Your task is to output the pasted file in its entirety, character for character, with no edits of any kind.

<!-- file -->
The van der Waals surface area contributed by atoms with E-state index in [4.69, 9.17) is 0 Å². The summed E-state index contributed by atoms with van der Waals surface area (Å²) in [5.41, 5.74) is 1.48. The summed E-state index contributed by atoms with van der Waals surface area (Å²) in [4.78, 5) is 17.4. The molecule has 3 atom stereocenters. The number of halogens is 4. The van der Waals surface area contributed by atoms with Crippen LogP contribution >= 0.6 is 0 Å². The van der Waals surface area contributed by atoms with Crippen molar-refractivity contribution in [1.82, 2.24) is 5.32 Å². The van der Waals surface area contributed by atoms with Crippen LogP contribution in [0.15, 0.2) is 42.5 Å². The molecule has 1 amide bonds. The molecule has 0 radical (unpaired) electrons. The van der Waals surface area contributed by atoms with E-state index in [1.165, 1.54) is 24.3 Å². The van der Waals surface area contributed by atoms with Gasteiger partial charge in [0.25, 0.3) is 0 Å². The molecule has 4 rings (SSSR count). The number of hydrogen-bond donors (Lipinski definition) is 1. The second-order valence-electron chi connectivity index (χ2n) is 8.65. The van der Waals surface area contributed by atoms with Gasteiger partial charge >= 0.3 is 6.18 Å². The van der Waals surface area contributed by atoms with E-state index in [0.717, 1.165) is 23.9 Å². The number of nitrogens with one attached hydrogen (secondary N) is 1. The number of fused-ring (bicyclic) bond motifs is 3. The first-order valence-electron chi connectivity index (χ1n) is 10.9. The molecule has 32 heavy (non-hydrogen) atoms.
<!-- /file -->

The van der Waals surface area contributed by atoms with E-state index in [4.69, 9.17) is 0 Å². The summed E-state index contributed by atoms with van der Waals surface area (Å²) in [5.41, 5.74) is 1.48. The summed E-state index contributed by atoms with van der Waals surface area (Å²) in [4.78, 5) is 17.4. The molecule has 3 atom stereocenters. The number of halogens is 4. The van der Waals surface area contributed by atoms with Crippen LogP contribution >= 0.6 is 0 Å². The van der Waals surface area contributed by atoms with Crippen molar-refractivity contribution in [1.82, 2.24) is 5.32 Å². The van der Waals surface area contributed by atoms with Crippen LogP contribution in [0.15, 0.2) is 42.5 Å². The molecule has 1 amide bonds. The molecule has 0 radical (unpaired) electrons. The van der Waals surface area contributed by atoms with E-state index in [1.165, 1.54) is 24.3 Å². The van der Waals surface area contributed by atoms with Gasteiger partial charge in [0.25, 0.3) is 0 Å². The molecule has 4 rings (SSSR count). The number of hydrogen-bond donors (Lipinski definition) is 1. The second-order valence-electron chi connectivity index (χ2n) is 8.65. The van der Waals surface area contributed by atoms with Gasteiger partial charge >= 0.3 is 6.18 Å². The van der Waals surface area contributed by atoms with E-state index in [0.717, 1.165) is 23.9 Å². The number of nitrogens with one attached hydrogen (secondary N) is 1. The number of fused-ring (bicyclic) bond motifs is 3. The first-order valence-electron chi connectivity index (χ1n) is 10.9. The molecule has 32 heavy (non-hydrogen) atoms.